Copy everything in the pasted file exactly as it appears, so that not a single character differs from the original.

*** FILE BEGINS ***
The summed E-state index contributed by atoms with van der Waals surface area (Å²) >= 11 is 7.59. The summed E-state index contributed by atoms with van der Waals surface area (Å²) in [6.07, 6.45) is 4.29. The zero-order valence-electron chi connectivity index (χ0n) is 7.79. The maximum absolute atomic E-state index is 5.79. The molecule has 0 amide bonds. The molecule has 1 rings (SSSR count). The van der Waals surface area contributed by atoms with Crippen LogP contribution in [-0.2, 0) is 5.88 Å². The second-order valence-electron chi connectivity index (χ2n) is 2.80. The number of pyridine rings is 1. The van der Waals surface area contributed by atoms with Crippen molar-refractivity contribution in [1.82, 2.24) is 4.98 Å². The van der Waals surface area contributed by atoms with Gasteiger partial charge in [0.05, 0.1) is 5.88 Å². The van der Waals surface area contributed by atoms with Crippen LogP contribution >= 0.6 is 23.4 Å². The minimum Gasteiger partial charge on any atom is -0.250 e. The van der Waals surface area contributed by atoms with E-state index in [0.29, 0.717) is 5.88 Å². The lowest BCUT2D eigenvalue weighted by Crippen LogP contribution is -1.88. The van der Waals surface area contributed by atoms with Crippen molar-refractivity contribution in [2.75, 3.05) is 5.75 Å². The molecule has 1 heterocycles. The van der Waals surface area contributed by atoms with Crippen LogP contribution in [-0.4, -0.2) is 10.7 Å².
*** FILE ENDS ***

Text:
The summed E-state index contributed by atoms with van der Waals surface area (Å²) >= 11 is 7.59. The summed E-state index contributed by atoms with van der Waals surface area (Å²) in [6.07, 6.45) is 4.29. The zero-order valence-electron chi connectivity index (χ0n) is 7.79. The maximum absolute atomic E-state index is 5.79. The molecule has 0 amide bonds. The molecule has 1 rings (SSSR count). The van der Waals surface area contributed by atoms with Crippen LogP contribution in [-0.2, 0) is 5.88 Å². The second-order valence-electron chi connectivity index (χ2n) is 2.80. The number of pyridine rings is 1. The van der Waals surface area contributed by atoms with Crippen molar-refractivity contribution in [1.82, 2.24) is 4.98 Å². The van der Waals surface area contributed by atoms with Gasteiger partial charge in [0.05, 0.1) is 5.88 Å². The van der Waals surface area contributed by atoms with Crippen LogP contribution >= 0.6 is 23.4 Å². The minimum Gasteiger partial charge on any atom is -0.250 e. The van der Waals surface area contributed by atoms with E-state index in [0.29, 0.717) is 5.88 Å². The lowest BCUT2D eigenvalue weighted by Crippen LogP contribution is -1.88. The van der Waals surface area contributed by atoms with Crippen molar-refractivity contribution in [2.75, 3.05) is 5.75 Å². The molecule has 1 heterocycles. The van der Waals surface area contributed by atoms with Crippen LogP contribution in [-0.4, -0.2) is 10.7 Å².